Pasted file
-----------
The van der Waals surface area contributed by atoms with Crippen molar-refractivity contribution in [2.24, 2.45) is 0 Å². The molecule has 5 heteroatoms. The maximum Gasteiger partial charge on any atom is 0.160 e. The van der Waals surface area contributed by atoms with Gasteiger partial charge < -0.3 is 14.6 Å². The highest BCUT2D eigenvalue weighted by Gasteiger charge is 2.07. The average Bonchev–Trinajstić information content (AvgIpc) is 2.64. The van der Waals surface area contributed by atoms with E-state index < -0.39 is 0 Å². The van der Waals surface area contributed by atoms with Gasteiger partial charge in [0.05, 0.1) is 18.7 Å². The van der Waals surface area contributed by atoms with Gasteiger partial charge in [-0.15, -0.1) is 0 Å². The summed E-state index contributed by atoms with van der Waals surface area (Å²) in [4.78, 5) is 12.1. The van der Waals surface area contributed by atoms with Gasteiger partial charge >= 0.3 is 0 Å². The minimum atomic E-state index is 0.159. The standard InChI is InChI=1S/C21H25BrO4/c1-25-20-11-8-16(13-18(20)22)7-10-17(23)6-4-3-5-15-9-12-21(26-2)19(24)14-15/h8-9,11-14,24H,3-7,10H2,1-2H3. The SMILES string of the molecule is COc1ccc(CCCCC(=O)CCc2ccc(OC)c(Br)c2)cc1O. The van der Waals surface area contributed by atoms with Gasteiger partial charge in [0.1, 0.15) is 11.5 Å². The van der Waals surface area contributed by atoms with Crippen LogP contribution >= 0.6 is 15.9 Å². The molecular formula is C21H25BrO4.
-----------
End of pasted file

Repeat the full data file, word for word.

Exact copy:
The van der Waals surface area contributed by atoms with Crippen molar-refractivity contribution in [2.24, 2.45) is 0 Å². The molecule has 5 heteroatoms. The maximum Gasteiger partial charge on any atom is 0.160 e. The van der Waals surface area contributed by atoms with Gasteiger partial charge < -0.3 is 14.6 Å². The highest BCUT2D eigenvalue weighted by Gasteiger charge is 2.07. The average Bonchev–Trinajstić information content (AvgIpc) is 2.64. The van der Waals surface area contributed by atoms with E-state index < -0.39 is 0 Å². The van der Waals surface area contributed by atoms with Gasteiger partial charge in [0.05, 0.1) is 18.7 Å². The van der Waals surface area contributed by atoms with Gasteiger partial charge in [-0.15, -0.1) is 0 Å². The summed E-state index contributed by atoms with van der Waals surface area (Å²) in [4.78, 5) is 12.1. The van der Waals surface area contributed by atoms with Gasteiger partial charge >= 0.3 is 0 Å². The minimum atomic E-state index is 0.159. The standard InChI is InChI=1S/C21H25BrO4/c1-25-20-11-8-16(13-18(20)22)7-10-17(23)6-4-3-5-15-9-12-21(26-2)19(24)14-15/h8-9,11-14,24H,3-7,10H2,1-2H3. The SMILES string of the molecule is COc1ccc(CCCCC(=O)CCc2ccc(OC)c(Br)c2)cc1O. The van der Waals surface area contributed by atoms with Gasteiger partial charge in [0.1, 0.15) is 11.5 Å². The van der Waals surface area contributed by atoms with Crippen LogP contribution >= 0.6 is 15.9 Å². The molecular formula is C21H25BrO4.